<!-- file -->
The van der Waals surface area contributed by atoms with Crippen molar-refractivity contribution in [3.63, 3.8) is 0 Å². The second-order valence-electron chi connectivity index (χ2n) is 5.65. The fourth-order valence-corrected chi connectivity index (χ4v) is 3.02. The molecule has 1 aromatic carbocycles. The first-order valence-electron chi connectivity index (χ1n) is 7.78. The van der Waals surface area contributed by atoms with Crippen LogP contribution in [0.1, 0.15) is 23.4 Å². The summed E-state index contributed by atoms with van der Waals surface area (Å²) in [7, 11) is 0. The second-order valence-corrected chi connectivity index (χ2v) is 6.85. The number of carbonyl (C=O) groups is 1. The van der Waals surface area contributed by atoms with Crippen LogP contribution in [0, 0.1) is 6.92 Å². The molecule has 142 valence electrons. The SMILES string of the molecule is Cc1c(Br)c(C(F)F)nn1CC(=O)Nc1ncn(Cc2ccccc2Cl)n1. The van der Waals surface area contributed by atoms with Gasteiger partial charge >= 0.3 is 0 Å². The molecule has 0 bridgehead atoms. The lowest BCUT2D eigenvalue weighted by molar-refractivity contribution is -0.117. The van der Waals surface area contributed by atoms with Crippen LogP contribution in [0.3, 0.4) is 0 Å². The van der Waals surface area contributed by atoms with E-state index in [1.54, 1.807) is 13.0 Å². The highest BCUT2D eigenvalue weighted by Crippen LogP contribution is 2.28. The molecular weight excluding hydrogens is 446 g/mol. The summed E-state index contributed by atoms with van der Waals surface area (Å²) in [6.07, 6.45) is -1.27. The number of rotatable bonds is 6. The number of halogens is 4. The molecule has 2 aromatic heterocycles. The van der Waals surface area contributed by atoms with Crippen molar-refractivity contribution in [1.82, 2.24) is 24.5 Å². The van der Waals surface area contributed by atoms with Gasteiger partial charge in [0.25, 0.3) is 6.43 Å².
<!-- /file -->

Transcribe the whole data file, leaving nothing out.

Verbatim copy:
The van der Waals surface area contributed by atoms with Crippen molar-refractivity contribution in [3.63, 3.8) is 0 Å². The second-order valence-electron chi connectivity index (χ2n) is 5.65. The fourth-order valence-corrected chi connectivity index (χ4v) is 3.02. The molecule has 1 aromatic carbocycles. The first-order valence-electron chi connectivity index (χ1n) is 7.78. The van der Waals surface area contributed by atoms with Crippen LogP contribution in [0.1, 0.15) is 23.4 Å². The summed E-state index contributed by atoms with van der Waals surface area (Å²) in [7, 11) is 0. The second-order valence-corrected chi connectivity index (χ2v) is 6.85. The number of carbonyl (C=O) groups is 1. The van der Waals surface area contributed by atoms with Crippen LogP contribution in [0, 0.1) is 6.92 Å². The molecule has 142 valence electrons. The SMILES string of the molecule is Cc1c(Br)c(C(F)F)nn1CC(=O)Nc1ncn(Cc2ccccc2Cl)n1. The van der Waals surface area contributed by atoms with Gasteiger partial charge >= 0.3 is 0 Å². The molecule has 0 bridgehead atoms. The lowest BCUT2D eigenvalue weighted by molar-refractivity contribution is -0.117. The van der Waals surface area contributed by atoms with Crippen LogP contribution in [0.3, 0.4) is 0 Å². The van der Waals surface area contributed by atoms with E-state index in [1.54, 1.807) is 13.0 Å². The highest BCUT2D eigenvalue weighted by Crippen LogP contribution is 2.28. The molecular weight excluding hydrogens is 446 g/mol. The summed E-state index contributed by atoms with van der Waals surface area (Å²) in [6.07, 6.45) is -1.27. The number of rotatable bonds is 6. The number of halogens is 4. The molecule has 2 aromatic heterocycles. The van der Waals surface area contributed by atoms with Crippen molar-refractivity contribution in [1.82, 2.24) is 24.5 Å². The van der Waals surface area contributed by atoms with Gasteiger partial charge in [0.25, 0.3) is 6.43 Å².